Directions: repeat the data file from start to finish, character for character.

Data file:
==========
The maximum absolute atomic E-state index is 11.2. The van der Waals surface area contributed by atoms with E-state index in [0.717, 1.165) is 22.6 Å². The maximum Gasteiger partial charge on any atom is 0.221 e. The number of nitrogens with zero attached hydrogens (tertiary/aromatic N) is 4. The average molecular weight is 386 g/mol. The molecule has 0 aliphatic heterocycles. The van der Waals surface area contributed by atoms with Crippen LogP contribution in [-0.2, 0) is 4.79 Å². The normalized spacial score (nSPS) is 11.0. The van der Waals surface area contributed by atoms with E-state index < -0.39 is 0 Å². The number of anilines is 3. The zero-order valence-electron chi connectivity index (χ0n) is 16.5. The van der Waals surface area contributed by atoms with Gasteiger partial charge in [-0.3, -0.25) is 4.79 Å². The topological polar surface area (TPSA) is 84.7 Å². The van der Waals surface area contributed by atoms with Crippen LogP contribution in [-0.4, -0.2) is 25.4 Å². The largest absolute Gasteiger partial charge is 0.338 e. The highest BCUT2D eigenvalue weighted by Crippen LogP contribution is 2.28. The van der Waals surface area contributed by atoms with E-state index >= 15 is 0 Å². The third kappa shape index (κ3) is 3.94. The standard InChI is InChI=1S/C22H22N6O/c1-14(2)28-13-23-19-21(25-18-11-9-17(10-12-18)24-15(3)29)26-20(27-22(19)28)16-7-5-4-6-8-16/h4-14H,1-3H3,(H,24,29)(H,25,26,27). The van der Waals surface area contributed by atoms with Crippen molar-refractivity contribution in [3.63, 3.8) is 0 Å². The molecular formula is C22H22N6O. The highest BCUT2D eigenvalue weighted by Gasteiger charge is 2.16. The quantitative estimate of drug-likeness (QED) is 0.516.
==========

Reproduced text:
The maximum absolute atomic E-state index is 11.2. The van der Waals surface area contributed by atoms with E-state index in [0.717, 1.165) is 22.6 Å². The maximum Gasteiger partial charge on any atom is 0.221 e. The number of nitrogens with zero attached hydrogens (tertiary/aromatic N) is 4. The average molecular weight is 386 g/mol. The molecule has 0 aliphatic heterocycles. The van der Waals surface area contributed by atoms with Crippen LogP contribution in [-0.2, 0) is 4.79 Å². The normalized spacial score (nSPS) is 11.0. The van der Waals surface area contributed by atoms with E-state index < -0.39 is 0 Å². The number of anilines is 3. The zero-order valence-electron chi connectivity index (χ0n) is 16.5. The van der Waals surface area contributed by atoms with Gasteiger partial charge in [-0.3, -0.25) is 4.79 Å². The topological polar surface area (TPSA) is 84.7 Å². The van der Waals surface area contributed by atoms with Crippen LogP contribution in [-0.4, -0.2) is 25.4 Å². The largest absolute Gasteiger partial charge is 0.338 e. The highest BCUT2D eigenvalue weighted by Crippen LogP contribution is 2.28. The van der Waals surface area contributed by atoms with E-state index >= 15 is 0 Å². The third kappa shape index (κ3) is 3.94. The standard InChI is InChI=1S/C22H22N6O/c1-14(2)28-13-23-19-21(25-18-11-9-17(10-12-18)24-15(3)29)26-20(27-22(19)28)16-7-5-4-6-8-16/h4-14H,1-3H3,(H,24,29)(H,25,26,27). The van der Waals surface area contributed by atoms with Crippen molar-refractivity contribution in [3.63, 3.8) is 0 Å². The molecular formula is C22H22N6O. The highest BCUT2D eigenvalue weighted by Gasteiger charge is 2.16. The quantitative estimate of drug-likeness (QED) is 0.516.